Castlerigg Circle, by Nancy Iannucci

Castlerigg Circle
by Nancy Iannucci

A howling sound of sorrow
wound around each stone
surged by the blow of the
great northern wind,

echoing in remembrance
of a tradesman’s aching

breath, a Neolithic gasp
that exhaled from primeval
lungs in heated, penetrative
spirals encircling his maiden’s
long, moss-scented neck;
he pursued her silken hair
like a Rapunzel trail through
busy Beltane trade gatherings.

One year he constructed a
small platform of stone
in the center of Castlerigg’s
bustling fair on which his maiden
would dance and sing for all
the days of the gathering,
a performance he stopped to watch
before bartering his chisel and scraper.

Year after year after year
he paused to see her
graceful spin atop
his stone like a wind-up
music box, around, around,
and around until the gatherings
ceased and the two

disappeared
only to resurrect, transformed
in an excavation of
rubble language spoken
in dust, axe head, and bone.
Learned linguists pen specious
tales of Druid altars and
virgin sacrifices ruled by the
mood of the moon.

In vain
The winds off of Thirlmere
and Helvellyn endeavor
to disclose the unsung truth
of a tradesman, his stone stage,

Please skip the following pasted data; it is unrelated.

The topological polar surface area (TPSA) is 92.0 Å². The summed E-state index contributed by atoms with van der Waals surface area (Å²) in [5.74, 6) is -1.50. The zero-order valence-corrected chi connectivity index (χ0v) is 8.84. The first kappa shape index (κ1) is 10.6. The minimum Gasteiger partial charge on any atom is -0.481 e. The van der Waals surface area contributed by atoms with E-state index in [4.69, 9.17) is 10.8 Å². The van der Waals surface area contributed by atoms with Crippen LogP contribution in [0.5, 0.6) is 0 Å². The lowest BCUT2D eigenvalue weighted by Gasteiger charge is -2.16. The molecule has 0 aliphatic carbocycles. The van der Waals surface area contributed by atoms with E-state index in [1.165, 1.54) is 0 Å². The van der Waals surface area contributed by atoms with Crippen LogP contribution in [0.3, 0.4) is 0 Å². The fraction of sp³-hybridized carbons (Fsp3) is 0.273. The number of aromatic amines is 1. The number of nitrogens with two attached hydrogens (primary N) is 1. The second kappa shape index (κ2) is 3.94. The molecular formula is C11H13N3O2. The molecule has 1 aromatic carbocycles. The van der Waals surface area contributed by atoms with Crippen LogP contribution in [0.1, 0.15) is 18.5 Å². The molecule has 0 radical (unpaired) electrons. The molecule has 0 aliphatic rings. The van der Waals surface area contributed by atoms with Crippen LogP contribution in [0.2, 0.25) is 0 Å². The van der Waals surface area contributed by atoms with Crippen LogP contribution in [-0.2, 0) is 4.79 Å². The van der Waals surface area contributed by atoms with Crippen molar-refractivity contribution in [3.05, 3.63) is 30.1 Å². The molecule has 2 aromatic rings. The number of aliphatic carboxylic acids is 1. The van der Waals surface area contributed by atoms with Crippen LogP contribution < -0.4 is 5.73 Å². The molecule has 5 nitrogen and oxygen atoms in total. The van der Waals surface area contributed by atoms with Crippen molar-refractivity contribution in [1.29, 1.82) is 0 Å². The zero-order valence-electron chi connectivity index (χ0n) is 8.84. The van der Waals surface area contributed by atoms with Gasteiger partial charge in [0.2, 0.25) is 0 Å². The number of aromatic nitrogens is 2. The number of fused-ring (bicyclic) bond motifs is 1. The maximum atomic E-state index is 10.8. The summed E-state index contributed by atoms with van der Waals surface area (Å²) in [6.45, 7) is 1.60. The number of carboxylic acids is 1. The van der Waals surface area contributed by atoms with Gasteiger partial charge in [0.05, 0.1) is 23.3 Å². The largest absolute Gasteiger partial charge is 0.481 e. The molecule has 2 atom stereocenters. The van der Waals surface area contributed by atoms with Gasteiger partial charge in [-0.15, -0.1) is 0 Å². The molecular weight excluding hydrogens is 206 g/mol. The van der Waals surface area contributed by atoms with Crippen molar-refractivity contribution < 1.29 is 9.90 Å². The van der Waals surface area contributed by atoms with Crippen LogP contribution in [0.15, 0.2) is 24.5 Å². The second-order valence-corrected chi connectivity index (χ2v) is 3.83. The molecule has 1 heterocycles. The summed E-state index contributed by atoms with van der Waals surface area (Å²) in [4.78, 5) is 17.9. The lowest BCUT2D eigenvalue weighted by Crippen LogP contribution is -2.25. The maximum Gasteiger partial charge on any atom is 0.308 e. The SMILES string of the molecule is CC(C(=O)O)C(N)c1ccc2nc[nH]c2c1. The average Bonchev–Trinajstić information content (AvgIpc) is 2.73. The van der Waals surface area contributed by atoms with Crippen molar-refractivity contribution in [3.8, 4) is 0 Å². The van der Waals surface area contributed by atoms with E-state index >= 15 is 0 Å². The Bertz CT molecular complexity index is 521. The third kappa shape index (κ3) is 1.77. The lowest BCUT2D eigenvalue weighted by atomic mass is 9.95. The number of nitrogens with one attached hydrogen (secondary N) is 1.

and his beautiful maiden performer.

Process notes:
I am drawn to myth, fairytales, fables, folklore and legends; therefore, I often find myself conjuring stories in my head in connection to ancient sites such as Stonehenge and Castlerigg. Who knows, perhaps a tale such as this did take place.

Nancy Iannucci is a historian who teaches history and lives poetry in Troy, NY. She has always been entranced by the mysticism of life and the fine line that exists between our world and the mystical. Her work has been published or is forthcoming in Three Line Poetry, Red Wolf Journal, Rose Red Review, Faerie Magazine (FB photography), and Mirror Dance. She is currently working on her first chapbook.

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He Leaned, by Nancy Iannucci

He Leaned
by Nancy Iannucci

unnamed

Cam Ranh Bay, Vietnam, 1969, Unknown photographer